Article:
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First Glimpse Of The Farthest Object Ever Visited By A Spacecraft

The first color image of MU69 taken on January 1, 2019. It will take up to a year to get all of the data back from New Horizons to get a clear picture of this object, which is the farthest object in the solar system to be visited by a spacecraft.
National Aeronautics and Space Administration (NASA), Johns Hopkins University Applied Physics Laboratory (JHUAPL), and Southwest Research Institute (SwRI)
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The first color image of MU69 taken on January 1, 2019. It will take up to a year to get all of the data back from New Horizons to get a clear picture of it, which is the farthest object in the solar system to be visited by a spacecraft.

Despite the government shutdown, NASA was live streaming on New Year’s Day as the New Horizons space craft made a flyby of the most distant object humanity has ever explored – an icy, red, snowman-shaped object known as 2014 MU69. You may have heard it referred to by its nickname Ultima Thule.   

The first images from New Horizons were released January 2 and have given scientists a fair bit to chew on. It appears that MU69 is the result of two separate bodies colliding at low speed more than 4.5 billion years ago.  

Simply receiving the first images of MU69 was a cause for celebration.

“This is an amazing little spacecraft about the size of a grand piano, built in the early 2000s with basically flip-phone technology,” Richard Binzel told Living Lab Radio. Binzel is Professor of Planetary Sciences and Margaret MacVicar Faculty Fellow at MIT and a co-investigator on NASA’s New Horizons mission.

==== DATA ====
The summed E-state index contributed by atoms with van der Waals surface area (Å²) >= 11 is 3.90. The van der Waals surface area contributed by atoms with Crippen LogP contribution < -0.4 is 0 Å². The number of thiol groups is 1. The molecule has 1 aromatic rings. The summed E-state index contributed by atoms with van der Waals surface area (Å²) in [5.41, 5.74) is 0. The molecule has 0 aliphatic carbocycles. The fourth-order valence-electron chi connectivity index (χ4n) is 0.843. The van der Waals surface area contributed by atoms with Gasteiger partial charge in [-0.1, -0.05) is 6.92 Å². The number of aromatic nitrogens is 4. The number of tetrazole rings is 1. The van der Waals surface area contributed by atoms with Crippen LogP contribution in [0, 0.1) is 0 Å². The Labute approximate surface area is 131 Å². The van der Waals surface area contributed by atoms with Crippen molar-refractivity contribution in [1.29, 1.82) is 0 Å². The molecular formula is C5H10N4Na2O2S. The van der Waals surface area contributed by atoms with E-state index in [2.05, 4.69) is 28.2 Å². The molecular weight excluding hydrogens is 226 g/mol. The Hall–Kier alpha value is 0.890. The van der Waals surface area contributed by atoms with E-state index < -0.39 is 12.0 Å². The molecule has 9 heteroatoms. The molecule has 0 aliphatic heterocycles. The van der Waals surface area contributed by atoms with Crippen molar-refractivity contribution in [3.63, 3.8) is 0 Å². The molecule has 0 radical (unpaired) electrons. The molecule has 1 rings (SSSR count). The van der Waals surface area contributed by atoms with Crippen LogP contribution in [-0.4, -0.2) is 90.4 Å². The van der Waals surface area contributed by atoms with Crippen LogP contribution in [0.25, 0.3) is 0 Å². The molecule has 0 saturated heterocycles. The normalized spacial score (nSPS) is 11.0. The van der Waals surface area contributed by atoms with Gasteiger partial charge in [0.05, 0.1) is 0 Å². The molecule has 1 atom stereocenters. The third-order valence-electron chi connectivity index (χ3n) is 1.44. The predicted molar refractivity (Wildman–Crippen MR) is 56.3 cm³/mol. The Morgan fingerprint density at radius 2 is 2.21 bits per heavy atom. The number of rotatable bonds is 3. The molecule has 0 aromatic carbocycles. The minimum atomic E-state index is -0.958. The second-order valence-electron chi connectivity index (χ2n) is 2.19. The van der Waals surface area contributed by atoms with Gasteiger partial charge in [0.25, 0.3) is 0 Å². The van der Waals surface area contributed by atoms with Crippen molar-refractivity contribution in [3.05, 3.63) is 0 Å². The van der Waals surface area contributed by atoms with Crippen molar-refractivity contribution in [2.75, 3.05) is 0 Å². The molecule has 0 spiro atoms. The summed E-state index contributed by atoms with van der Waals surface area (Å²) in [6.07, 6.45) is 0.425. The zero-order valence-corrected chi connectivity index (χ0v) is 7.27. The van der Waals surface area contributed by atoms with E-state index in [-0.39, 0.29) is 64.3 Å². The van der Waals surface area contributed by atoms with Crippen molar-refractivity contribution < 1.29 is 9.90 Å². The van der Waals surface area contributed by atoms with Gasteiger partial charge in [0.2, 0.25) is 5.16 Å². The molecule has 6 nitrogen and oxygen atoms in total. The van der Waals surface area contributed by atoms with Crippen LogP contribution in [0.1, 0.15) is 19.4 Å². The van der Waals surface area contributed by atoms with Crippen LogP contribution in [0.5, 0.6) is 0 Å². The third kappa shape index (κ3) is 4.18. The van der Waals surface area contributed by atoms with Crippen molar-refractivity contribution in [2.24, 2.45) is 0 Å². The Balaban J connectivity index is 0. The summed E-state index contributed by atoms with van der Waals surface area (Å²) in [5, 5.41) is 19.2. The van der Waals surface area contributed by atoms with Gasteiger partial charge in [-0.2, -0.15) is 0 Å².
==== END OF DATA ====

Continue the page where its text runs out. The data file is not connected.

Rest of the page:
“It has been in flight for 13 years, four billion miles, and performing flawlessly. It's absolutely astounding.”

NASA didn’t even know that MU69 existed when New Horizons set out to study Pluto. But after doing its Pluto flyby, scientists began to look ahead. The robot spacecraft was heading toward the Kuiper belt, an asteroid belt beyond Neptune.

MU69 happened to be "by the side of the road."

“It was interesting because it was an object we could reach,” Binzel said. “It almost didn't matter what object we saw because this is the first time we have ever seen one of these objects out in this region four billion miles from the sun. It's a new discovery no matter what.”

Getting all the data back from New Horizons is like trying to download a high-definition movie over a noisy telephone line, Binzel said. It’s going to take about a year. But it will be worth the wait to see close-up pictures of an object so far from earth.

MU69 is like a snapshot in time of some of the first accumulation of materials in space, he explained. These bits of rock collected more material over time and became the planets, including Earth.

“We're getting a look back in time even before the earth existed,” Binzel said.

Will New Horizons see other objects along the way? NASA hasn’t looked yet, but scientists are proposing to do just that.

“We have an incredibly healthy spacecraft; we’ve shown incredible capability of these instruments, and with a little bit of luck we'll find another object that's up on the path ahead and we'll just keep exploring,” Binzel said.

Elsa Partan is a producer for Living Lab Radio. She first came to the station in 2002 as an intern and fell in love with radio. She is a graduate of Bryn Mawr College and the Columbia University Graduate School of Journalism. From 2006 to 2009, she covered the state of Wyoming for the NPR member station Wyoming Public Media in Laramie. She was a newspaper reporter at The Mashpee Enterprise from 2010 to 2013. She lives in Falmouth with her husband and two daughters.